Large Coil's Output

 * Original msg to: Jwatson-at-students.uwf.edu

Quoting Jim Watson <jwatson-at-students.uwf.edu>:

> Thanks for your comments regarding my blown neon transformers.  

No problem. I was sorry to hear about the expensive trouble.

> I fired the large coil one more time with a friend at the 
> variac so that I could be very close to the secondary.  I 
> wanted to be able to tell precisely where the arcs were 
> originating, and where they were striking.  The arcs were  
> originating at the very top of the secondary and were 
> terminating at the very bottom of the secondary. 

I am currently operating a very similar system to yours I
believe, at least so far as the primary/secondary/capacitor
is concerned. I am not having any of the problems you describe.
What color is your primary coil form? While this may seem rather
off topic, I have seen plastics colored with carbon, which can
mess things up. I hope your coil form plastic is not black.

On the advice side: place a grounded strike rail above the
outside turn of the primary. This will reduce the incidents of
secondary strikes to the primary/tank circuit. This striking can
cause transformer/capacitor failure, but even worse perhaps is
that it can lead to arc shorting of the primary and a "runaway"
oscillator. The strike rail should be nearly a complete turn, but
should not be allowed to loop back on itself for obvious reasons.
The rail should be grounded to the system RF ground. I use
similar shielding over the spark gaps and tank circuit wiring/
capacitor if these things are likely to be struck with secondary
discharge. I find aluminum flashing to work great for this
purpose, but stand-off wires, metal mesh hardware cloth, or
chicken wire are all good tank circuit strike shields.

Next you need to play with your coupling. Using plastic, ceramic,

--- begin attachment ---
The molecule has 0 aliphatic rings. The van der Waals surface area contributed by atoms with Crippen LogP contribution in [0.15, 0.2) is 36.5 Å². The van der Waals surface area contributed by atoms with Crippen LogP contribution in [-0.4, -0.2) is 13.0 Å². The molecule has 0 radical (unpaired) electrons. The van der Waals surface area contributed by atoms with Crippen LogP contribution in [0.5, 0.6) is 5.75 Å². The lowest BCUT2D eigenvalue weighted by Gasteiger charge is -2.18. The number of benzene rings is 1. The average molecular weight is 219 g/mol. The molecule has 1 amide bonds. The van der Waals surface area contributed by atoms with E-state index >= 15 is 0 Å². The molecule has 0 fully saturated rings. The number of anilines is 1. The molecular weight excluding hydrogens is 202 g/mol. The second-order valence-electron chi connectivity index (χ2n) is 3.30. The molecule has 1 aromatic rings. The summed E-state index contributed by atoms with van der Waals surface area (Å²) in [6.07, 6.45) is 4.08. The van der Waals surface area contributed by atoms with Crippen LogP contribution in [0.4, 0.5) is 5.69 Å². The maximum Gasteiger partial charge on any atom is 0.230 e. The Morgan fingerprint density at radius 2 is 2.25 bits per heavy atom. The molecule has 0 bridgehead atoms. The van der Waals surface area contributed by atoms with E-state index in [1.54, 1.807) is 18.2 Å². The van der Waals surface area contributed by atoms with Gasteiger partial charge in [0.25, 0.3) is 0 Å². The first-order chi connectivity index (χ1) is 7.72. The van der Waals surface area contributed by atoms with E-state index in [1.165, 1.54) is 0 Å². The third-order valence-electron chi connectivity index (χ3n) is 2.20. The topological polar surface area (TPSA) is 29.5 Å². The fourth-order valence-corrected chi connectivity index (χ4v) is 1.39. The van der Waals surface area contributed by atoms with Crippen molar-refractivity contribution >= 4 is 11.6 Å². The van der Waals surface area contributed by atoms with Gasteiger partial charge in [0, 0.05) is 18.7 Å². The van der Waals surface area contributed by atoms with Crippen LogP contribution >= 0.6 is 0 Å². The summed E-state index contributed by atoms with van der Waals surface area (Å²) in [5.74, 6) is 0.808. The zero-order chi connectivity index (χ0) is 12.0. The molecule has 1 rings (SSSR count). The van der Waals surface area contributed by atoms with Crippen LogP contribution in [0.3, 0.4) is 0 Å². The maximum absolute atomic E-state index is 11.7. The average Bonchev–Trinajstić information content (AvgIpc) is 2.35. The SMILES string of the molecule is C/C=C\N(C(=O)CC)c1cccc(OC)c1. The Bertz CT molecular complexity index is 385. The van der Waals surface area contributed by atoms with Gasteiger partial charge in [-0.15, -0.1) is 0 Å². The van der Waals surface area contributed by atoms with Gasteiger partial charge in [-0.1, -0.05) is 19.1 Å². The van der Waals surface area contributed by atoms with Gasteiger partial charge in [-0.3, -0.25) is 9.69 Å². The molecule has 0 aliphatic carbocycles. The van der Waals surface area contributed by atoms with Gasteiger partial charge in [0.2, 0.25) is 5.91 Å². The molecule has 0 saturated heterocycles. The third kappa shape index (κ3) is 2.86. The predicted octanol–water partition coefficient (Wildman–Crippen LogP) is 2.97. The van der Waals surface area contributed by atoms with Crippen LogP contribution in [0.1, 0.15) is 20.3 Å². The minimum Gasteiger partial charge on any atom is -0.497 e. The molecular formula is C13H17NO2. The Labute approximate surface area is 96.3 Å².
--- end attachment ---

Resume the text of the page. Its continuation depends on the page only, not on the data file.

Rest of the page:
or even wood block insulators raise and lower the secondary coil
in relation to the primary. Does this have any effect on the
arcing up and down the secondary coil? Using the "CP" cap
purchased through the group I have found the coupling tends to be
rather tighter than expected. My 8.5 inch diam. secondary should
find my large flat primary (designed for a 10.25" secondary coil)
rather roomy and loose. Indeed this is not the case. The coupling
had to be loosened twice on my coil before all signs of splitting
(arcing and breakout) on the secondary coil were eliminated. This
was despite the fact that my peak-power/input-voltage were
deliberately kept low for initial power-ups, tuning, and break-
in. I try to light new systems up with 9000 volts or so before I
jump up to higher operating voltages. This is a good rule when
using either brand new or very old components.

Next you need to try adjusting your toroid height in relation to
the secondary. My current system is using an orange Tupperware
bowl for a standoff insulator. If the toroid is placed too high
it may not be doing it's job providing electrostatic shielding
about the the top of the winding. 

Richard Quick

... If all else fails... Throw another megavolt across it!
___ Blue Wave/QWK v2.12